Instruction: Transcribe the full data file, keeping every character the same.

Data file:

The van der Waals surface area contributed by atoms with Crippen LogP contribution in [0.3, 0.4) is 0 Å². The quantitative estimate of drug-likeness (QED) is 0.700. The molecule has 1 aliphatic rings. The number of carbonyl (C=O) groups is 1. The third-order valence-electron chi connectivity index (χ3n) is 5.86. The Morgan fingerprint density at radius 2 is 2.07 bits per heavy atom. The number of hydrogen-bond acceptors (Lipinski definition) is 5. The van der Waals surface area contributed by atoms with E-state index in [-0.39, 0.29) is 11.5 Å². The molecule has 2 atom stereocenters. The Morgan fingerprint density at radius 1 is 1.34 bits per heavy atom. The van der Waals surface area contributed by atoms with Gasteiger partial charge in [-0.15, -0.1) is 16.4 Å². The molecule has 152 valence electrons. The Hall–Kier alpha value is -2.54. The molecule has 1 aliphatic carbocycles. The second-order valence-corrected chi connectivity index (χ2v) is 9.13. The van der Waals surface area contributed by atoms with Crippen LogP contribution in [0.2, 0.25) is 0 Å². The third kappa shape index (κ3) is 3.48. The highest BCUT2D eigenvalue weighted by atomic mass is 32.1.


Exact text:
The van der Waals surface area contributed by atoms with Crippen LogP contribution in [0.3, 0.4) is 0 Å². The quantitative estimate of drug-likeness (QED) is 0.700. The molecule has 1 aliphatic rings. The number of carbonyl (C=O) groups is 1. The third-order valence-electron chi connectivity index (χ3n) is 5.86. The Morgan fingerprint density at radius 2 is 2.07 bits per heavy atom. The number of hydrogen-bond acceptors (Lipinski definition) is 5. The van der Waals surface area contributed by atoms with E-state index in [-0.39, 0.29) is 11.5 Å². The molecule has 2 atom stereocenters. The Morgan fingerprint density at radius 1 is 1.34 bits per heavy atom. The van der Waals surface area contributed by atoms with Gasteiger partial charge in [-0.15, -0.1) is 16.4 Å². The molecule has 152 valence electrons. The Hall–Kier alpha value is -2.54. The molecule has 1 aliphatic carbocycles. The second-order valence-corrected chi connectivity index (χ2v) is 9.13. The van der Waals surface area contributed by atoms with Crippen LogP contribution in [0.2, 0.25) is 0 Å². The third kappa shape index (κ3) is 3.48. The highest BCUT2D eigenvalue weighted by atomic mass is 32.1.